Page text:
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Chasing Vermeer Paperback – May 1, 2005
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About the Author
Brett Helquist was born in Ganado, Arizona, and grew up in Orem, Utah. He entered Brigham Young University as an engineering major, but soon realized this was not the right choice for him. Having decided to take time off from college, he headed to Taiwan where he stumbled into a job illustrating English textbooks, which he enjoyed. There, a friend introduced him to an illustration student, also from Brigham Young University. This introduction inspired Brett to eventually switch majors. After spending a year in Taiwan, he went back to BYU and transferred to the illustration department. In 1993 he received a fine arts degree in illustration.
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Top customer reviews
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This book frustrated me much in the same way that Harry Potter has. The author just takes too many liberties to allow the reader to feel part of the story. It feels unfair when an author gets to have a surprise hidden panel in the wall at the end of the story. I don't know if this is so much true for all genres. A mystery, however, should be tight. It needs to feel like a completed puzzle at the end - either leaving you feeling satisfied that you called it right, or amazed at how well it all came together. When it feels like a jumble that nobody could have pieced together except the author (and even appears that the author took pains to make it more complicated than necessary) it just doesn't work. In some cases of literature (and art!), when you think "I could have made that," it is a compliment on how easy the creator made it look. In the case of Chasing Vermeer, and knowing full well my limitations as a writer, thinking "I could have written that" is not a good thing.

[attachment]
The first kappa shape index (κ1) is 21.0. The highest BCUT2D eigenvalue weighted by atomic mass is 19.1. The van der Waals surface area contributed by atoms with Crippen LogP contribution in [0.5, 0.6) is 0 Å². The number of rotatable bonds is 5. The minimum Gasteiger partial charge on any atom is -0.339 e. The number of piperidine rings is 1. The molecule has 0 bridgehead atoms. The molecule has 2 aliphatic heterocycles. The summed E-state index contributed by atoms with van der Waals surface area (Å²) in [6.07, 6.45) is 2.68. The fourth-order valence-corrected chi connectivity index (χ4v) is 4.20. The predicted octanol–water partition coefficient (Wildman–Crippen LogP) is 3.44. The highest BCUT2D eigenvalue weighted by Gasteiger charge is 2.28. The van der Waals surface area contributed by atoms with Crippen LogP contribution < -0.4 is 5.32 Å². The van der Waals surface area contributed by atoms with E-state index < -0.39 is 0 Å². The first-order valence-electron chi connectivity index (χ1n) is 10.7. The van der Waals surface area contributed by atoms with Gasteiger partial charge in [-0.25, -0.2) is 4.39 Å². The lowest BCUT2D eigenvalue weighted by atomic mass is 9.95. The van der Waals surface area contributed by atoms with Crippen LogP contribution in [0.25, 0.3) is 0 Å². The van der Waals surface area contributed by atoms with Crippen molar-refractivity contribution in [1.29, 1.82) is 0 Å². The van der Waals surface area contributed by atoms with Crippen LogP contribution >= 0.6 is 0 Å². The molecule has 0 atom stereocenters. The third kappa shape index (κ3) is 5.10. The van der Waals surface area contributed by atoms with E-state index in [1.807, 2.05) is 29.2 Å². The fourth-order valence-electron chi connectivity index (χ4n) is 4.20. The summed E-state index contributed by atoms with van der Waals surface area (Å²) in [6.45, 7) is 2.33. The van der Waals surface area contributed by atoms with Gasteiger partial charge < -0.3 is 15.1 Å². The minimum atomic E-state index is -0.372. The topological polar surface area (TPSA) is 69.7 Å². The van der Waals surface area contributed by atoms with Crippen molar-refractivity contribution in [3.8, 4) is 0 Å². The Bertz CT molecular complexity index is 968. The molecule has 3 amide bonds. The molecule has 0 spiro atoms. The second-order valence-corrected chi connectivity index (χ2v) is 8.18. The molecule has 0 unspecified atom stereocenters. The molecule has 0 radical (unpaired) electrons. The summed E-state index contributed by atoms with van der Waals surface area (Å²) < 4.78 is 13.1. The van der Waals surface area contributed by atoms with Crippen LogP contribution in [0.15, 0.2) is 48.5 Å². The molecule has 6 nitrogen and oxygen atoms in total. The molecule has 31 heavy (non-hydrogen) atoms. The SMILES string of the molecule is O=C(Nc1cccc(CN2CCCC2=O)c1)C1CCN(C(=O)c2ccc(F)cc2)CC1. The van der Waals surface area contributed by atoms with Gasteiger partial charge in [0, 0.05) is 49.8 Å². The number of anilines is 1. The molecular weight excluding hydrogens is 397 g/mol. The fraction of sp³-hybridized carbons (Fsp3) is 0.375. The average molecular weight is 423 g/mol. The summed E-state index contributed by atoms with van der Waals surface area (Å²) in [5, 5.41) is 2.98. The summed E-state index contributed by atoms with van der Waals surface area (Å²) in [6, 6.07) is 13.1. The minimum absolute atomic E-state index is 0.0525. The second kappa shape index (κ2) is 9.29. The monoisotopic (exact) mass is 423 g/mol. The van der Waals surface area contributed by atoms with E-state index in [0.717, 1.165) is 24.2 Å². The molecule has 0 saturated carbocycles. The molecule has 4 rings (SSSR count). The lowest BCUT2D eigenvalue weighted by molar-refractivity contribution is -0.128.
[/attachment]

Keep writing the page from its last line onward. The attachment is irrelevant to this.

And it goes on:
For a book club book, I think this will still be a delight to young readers. If the club is given all the extra ingredients to completely lose themselves in a world of mathematical and artistic mystery, fall in love with Chasing Vermeer. I have only read this book aloud with students. To independently read it as a book club, students would probably need to be older and have strategies for figuring out the references the book makes.
A few years ago I also enjoyed an adult fiction by Tracy Chevalier about the same artist and another of his famous paintings, Girl with a Pearl Earring. It was later made into a beautiful "art" film starring the very handsome and tremendously talented actor Colin Firth.
It is always a pleasure to shed light (no pun intended) on the work of a great master artist.
Here's the trick. Take Tommy and Calder's code. The letter of the pentomino then the number of frogs. If you take you just look at the pictures you don't even have to read the book. But, I would recommend reading it because it just gives you that thrill feeling.